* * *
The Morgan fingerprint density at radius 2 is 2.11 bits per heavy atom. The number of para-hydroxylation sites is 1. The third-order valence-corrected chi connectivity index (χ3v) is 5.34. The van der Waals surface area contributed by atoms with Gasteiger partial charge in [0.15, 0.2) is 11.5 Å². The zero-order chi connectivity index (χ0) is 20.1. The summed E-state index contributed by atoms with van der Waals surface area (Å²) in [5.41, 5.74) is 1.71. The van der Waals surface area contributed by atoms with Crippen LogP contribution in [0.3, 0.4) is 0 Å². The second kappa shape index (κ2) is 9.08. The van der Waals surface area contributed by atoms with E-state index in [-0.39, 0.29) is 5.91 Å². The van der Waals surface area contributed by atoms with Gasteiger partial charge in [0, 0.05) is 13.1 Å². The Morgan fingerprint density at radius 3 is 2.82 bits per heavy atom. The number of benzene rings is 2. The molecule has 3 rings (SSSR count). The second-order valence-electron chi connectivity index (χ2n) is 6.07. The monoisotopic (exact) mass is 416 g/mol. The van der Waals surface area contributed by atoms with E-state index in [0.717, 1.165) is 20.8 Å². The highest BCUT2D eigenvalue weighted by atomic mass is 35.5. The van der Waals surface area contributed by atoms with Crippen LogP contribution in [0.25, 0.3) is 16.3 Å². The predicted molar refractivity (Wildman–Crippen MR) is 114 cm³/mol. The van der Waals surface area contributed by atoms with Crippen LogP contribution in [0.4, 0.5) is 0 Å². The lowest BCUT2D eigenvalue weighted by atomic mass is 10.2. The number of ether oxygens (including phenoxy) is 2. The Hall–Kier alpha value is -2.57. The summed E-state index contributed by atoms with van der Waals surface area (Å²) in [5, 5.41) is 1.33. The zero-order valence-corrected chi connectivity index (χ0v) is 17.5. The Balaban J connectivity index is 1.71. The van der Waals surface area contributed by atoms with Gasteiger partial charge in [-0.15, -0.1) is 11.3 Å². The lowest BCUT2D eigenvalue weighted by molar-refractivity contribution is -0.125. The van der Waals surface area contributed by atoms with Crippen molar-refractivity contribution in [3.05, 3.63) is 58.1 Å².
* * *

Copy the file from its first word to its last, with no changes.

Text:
The Morgan fingerprint density at radius 2 is 2.11 bits per heavy atom. The number of para-hydroxylation sites is 1. The third-order valence-corrected chi connectivity index (χ3v) is 5.34. The van der Waals surface area contributed by atoms with Gasteiger partial charge in [0.15, 0.2) is 11.5 Å². The zero-order chi connectivity index (χ0) is 20.1. The summed E-state index contributed by atoms with van der Waals surface area (Å²) in [5.41, 5.74) is 1.71. The van der Waals surface area contributed by atoms with Crippen LogP contribution in [0.3, 0.4) is 0 Å². The second kappa shape index (κ2) is 9.08. The van der Waals surface area contributed by atoms with E-state index in [-0.39, 0.29) is 5.91 Å². The van der Waals surface area contributed by atoms with Gasteiger partial charge in [0, 0.05) is 13.1 Å². The Morgan fingerprint density at radius 3 is 2.82 bits per heavy atom. The number of benzene rings is 2. The molecule has 3 rings (SSSR count). The second-order valence-electron chi connectivity index (χ2n) is 6.07. The monoisotopic (exact) mass is 416 g/mol. The van der Waals surface area contributed by atoms with E-state index in [0.717, 1.165) is 20.8 Å². The highest BCUT2D eigenvalue weighted by atomic mass is 35.5. The van der Waals surface area contributed by atoms with Crippen LogP contribution in [0.25, 0.3) is 16.3 Å². The predicted molar refractivity (Wildman–Crippen MR) is 114 cm³/mol. The van der Waals surface area contributed by atoms with Crippen LogP contribution in [0.4, 0.5) is 0 Å². The lowest BCUT2D eigenvalue weighted by atomic mass is 10.2. The number of ether oxygens (including phenoxy) is 2. The Hall–Kier alpha value is -2.57. The summed E-state index contributed by atoms with van der Waals surface area (Å²) in [5, 5.41) is 1.33. The zero-order valence-corrected chi connectivity index (χ0v) is 17.5. The Balaban J connectivity index is 1.71. The van der Waals surface area contributed by atoms with Gasteiger partial charge in [-0.15, -0.1) is 11.3 Å². The lowest BCUT2D eigenvalue weighted by molar-refractivity contribution is -0.125. The van der Waals surface area contributed by atoms with Crippen molar-refractivity contribution in [3.05, 3.63) is 58.1 Å².